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Paying with cash won’t necessarily get you a better deal

POSTED: October 23, 2008 5:00 a.m.

Cash on the barrel head.

In the business world, it was once the preferred payment option. Today, various forms of credit have made cash an also-ran among choices for payment.

Butch Miller, a Gainesville Honda dealer, said that payments for a financed car actually end up in his company’s bank account faster than he can process a written check and get it deposited in the bank.

Having the ability to pay on the spot, once thought to be a form of leverage in a retail transaction, has little or no impact on the price you pay for goods, merchants say.

"Back when we were in the financing business, cash spoke loudly," said Ben Martin of Martin Furniture Co. "Now, we are virtually out of the finance business and we go through a finance company and they pay us almost immediately. If someone wants 12 months same as cash, we take a little bit of a percentage hit, but the finance company pays us within days."

Cash, in these instances, does not refer to having dollar bills in you pocket, but having the amount of money needed for a transaction in your bank account.

The one place where cash still carries a significant impact is real estate.

"Cash gives consumer confidence," said Frank Norton Jr., a Gainesville real estate executive who tracks economic trends.
"Cash speeds up the process."

For individuals with money to spare, Norton said there are real estate bargains, and cash can be the leverage that tilts an offer in a buyer’s favor.

He said cash may not be helpful when trying to negotiate by telephone with a national mortgage company on a distressed property.

"But to the local seller, cash is king," he said.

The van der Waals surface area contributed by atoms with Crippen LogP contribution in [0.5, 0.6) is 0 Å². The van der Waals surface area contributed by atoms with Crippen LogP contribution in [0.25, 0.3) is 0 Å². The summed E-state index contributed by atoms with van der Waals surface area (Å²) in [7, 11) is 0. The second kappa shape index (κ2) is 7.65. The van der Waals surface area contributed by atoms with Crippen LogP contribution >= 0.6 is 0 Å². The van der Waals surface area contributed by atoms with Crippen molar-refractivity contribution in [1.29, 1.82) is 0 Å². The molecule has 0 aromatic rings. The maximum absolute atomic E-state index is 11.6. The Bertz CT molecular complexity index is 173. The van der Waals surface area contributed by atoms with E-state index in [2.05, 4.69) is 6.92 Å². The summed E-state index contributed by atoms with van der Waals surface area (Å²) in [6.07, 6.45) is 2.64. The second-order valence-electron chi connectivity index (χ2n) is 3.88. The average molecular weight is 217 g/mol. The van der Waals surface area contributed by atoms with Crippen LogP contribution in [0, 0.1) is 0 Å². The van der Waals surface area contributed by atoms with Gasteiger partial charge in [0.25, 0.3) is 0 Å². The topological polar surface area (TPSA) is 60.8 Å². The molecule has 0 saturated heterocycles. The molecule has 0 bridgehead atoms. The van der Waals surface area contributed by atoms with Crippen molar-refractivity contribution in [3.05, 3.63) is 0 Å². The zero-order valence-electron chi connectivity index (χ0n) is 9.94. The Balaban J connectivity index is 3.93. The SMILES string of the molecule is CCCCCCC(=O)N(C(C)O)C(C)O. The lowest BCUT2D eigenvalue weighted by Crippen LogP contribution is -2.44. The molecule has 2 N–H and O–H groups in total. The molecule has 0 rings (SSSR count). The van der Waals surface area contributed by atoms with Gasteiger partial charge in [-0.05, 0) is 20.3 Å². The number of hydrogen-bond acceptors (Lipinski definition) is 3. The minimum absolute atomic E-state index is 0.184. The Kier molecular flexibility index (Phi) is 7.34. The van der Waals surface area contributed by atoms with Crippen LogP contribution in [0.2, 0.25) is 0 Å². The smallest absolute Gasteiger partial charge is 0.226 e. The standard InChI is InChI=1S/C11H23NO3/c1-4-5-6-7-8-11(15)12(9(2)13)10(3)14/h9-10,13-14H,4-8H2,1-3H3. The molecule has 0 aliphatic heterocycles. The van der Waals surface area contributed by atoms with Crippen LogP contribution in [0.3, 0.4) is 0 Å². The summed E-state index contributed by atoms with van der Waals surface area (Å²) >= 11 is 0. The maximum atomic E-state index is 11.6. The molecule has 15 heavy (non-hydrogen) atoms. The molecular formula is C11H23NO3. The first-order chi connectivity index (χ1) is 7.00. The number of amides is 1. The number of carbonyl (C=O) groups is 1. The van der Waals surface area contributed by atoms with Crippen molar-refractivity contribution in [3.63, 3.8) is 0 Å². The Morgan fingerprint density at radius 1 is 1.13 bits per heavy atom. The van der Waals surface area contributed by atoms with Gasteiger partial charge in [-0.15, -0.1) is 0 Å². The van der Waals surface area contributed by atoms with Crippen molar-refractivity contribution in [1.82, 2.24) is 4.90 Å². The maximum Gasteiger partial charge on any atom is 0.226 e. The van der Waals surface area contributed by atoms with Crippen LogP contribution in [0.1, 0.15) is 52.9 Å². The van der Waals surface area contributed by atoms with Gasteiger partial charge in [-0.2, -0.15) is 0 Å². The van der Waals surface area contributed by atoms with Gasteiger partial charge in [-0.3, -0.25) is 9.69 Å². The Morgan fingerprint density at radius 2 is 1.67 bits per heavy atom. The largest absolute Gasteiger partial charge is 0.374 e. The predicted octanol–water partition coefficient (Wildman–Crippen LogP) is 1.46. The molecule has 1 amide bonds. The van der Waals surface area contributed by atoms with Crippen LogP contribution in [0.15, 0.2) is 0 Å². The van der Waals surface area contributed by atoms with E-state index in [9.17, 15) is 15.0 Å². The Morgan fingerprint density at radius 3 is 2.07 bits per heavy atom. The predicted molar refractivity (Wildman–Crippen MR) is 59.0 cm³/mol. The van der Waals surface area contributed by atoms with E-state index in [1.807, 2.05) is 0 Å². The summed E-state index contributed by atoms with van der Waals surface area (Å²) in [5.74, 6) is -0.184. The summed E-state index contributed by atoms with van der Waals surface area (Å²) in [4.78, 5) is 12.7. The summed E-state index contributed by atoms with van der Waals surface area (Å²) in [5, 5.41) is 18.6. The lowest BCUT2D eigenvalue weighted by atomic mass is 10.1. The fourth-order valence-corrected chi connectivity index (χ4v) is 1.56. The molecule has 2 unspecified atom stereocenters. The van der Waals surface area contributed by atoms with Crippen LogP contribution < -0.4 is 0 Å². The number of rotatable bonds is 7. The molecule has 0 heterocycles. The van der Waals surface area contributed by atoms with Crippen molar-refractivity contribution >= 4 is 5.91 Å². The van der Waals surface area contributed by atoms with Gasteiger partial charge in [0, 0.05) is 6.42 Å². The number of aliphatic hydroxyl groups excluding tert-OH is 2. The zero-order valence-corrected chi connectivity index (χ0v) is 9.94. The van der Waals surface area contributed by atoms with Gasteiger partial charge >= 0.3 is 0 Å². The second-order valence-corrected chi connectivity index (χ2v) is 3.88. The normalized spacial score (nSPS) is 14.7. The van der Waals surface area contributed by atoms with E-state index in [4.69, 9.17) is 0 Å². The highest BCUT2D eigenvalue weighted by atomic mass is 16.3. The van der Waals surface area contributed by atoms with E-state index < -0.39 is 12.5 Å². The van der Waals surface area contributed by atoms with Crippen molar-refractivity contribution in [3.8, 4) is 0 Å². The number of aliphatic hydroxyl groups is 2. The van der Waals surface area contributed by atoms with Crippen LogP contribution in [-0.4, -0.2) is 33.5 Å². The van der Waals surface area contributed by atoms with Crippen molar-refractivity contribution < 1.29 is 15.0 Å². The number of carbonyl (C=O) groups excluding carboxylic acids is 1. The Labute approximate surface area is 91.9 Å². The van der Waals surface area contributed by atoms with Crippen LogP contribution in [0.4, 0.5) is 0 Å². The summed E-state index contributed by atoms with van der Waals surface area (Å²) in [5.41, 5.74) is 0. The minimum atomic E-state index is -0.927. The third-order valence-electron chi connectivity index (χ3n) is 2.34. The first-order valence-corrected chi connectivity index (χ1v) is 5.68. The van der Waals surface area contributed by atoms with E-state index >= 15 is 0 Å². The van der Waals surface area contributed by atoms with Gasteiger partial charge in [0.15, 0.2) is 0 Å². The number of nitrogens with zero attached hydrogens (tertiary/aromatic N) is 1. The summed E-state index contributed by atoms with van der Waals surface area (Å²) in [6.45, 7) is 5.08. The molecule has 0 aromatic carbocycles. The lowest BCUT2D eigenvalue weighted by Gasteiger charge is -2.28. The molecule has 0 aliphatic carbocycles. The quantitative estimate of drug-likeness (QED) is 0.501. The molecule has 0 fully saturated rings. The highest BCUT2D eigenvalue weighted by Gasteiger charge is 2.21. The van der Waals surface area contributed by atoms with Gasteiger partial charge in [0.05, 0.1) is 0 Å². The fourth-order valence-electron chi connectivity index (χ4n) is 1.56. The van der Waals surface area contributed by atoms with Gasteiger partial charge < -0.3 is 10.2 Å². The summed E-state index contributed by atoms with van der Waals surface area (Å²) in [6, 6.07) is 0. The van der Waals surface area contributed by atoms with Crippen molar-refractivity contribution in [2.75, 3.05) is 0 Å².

He said if a seller is looking at two offers, one contingent on financing and the other for cash, the cash offer becomes much more attractive to the seller.

"Even if the cash offer is slightly below my target price, as a consumer there is more confidence in cash," Norton said.

Tim Hayes of Hayes Chrysler-Dodge-Jeep in Oakwood said the price of a vehicle is not affected by a cash offer.

"Cash can make the deal go faster because you eliminate the financing step," Hayes said.

In previous months, some of the incentives on new cars were tied to manufacturer’s financing. In some cases, paying cash might have eliminated as much as $1,000 in incentives.

But the real incentive, Hayes said is price, whether cash or financed.

In September, Dodge offered as much as 50 percent off the sticker price of a new truck.

"You had a $30,000 truck and you were paying around $15,000," he said, adding that the discounts helped reduce his inventory of 2008 models.

Miller, a partner in Milton Martin Honda, said the Japanese automaker does not offer a rebate program.

"Honda has never offered a cash-back incentive program," Miller said. "We have, from time to time, offered special rates on financing for well-qualified customers."

Miller said getting customers financed for a car purchase has not been a problem.



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